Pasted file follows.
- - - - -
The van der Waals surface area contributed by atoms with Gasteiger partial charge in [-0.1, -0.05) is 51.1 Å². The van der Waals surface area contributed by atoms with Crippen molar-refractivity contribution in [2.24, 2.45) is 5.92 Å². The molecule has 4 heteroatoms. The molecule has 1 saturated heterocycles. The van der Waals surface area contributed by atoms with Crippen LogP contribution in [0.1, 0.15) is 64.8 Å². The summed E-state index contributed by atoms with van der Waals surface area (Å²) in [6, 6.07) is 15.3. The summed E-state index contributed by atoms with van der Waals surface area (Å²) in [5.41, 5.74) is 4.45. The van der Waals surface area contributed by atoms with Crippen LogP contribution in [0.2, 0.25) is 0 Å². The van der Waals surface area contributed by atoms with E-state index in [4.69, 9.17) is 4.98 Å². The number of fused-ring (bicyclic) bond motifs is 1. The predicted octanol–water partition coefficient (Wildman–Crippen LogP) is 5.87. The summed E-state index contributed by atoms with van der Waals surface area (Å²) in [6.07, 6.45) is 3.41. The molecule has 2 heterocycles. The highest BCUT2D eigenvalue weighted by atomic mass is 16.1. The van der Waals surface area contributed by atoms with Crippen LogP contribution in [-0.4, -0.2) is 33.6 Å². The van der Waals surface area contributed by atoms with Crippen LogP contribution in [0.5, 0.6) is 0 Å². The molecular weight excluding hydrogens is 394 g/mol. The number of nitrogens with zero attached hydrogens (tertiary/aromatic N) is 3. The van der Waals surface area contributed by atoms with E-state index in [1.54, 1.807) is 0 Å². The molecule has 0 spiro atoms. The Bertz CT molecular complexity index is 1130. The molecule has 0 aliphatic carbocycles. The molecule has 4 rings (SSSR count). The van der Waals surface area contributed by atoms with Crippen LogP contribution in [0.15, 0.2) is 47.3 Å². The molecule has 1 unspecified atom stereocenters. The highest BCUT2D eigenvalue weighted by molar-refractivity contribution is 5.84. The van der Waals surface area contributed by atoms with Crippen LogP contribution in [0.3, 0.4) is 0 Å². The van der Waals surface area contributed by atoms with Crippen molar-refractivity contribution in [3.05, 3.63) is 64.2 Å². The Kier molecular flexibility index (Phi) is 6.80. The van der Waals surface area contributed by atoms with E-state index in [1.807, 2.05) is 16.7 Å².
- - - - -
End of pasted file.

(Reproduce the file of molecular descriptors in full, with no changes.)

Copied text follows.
The van der Waals surface area contributed by atoms with Gasteiger partial charge in [-0.1, -0.05) is 51.1 Å². The van der Waals surface area contributed by atoms with Crippen molar-refractivity contribution in [2.24, 2.45) is 5.92 Å². The molecule has 4 heteroatoms. The molecule has 1 saturated heterocycles. The van der Waals surface area contributed by atoms with Crippen LogP contribution in [0.1, 0.15) is 64.8 Å². The summed E-state index contributed by atoms with van der Waals surface area (Å²) in [6, 6.07) is 15.3. The summed E-state index contributed by atoms with van der Waals surface area (Å²) in [5.41, 5.74) is 4.45. The van der Waals surface area contributed by atoms with Crippen LogP contribution in [0.2, 0.25) is 0 Å². The van der Waals surface area contributed by atoms with E-state index in [4.69, 9.17) is 4.98 Å². The number of fused-ring (bicyclic) bond motifs is 1. The predicted octanol–water partition coefficient (Wildman–Crippen LogP) is 5.87. The summed E-state index contributed by atoms with van der Waals surface area (Å²) in [6.07, 6.45) is 3.41. The molecule has 2 heterocycles. The highest BCUT2D eigenvalue weighted by atomic mass is 16.1. The van der Waals surface area contributed by atoms with Crippen LogP contribution in [-0.4, -0.2) is 33.6 Å². The van der Waals surface area contributed by atoms with Crippen LogP contribution in [0.5, 0.6) is 0 Å². The molecular weight excluding hydrogens is 394 g/mol. The number of nitrogens with zero attached hydrogens (tertiary/aromatic N) is 3. The van der Waals surface area contributed by atoms with E-state index in [1.54, 1.807) is 0 Å². The molecule has 0 spiro atoms. The Bertz CT molecular complexity index is 1130. The molecule has 0 aliphatic carbocycles. The molecule has 4 rings (SSSR count). The van der Waals surface area contributed by atoms with Crippen LogP contribution in [0.15, 0.2) is 47.3 Å². The molecule has 1 unspecified atom stereocenters. The highest BCUT2D eigenvalue weighted by molar-refractivity contribution is 5.84. The van der Waals surface area contributed by atoms with Crippen LogP contribution in [0.3, 0.4) is 0 Å². The van der Waals surface area contributed by atoms with Crippen molar-refractivity contribution in [3.05, 3.63) is 64.2 Å². The Kier molecular flexibility index (Phi) is 6.80. The van der Waals surface area contributed by atoms with E-state index in [1.807, 2.05) is 16.7 Å².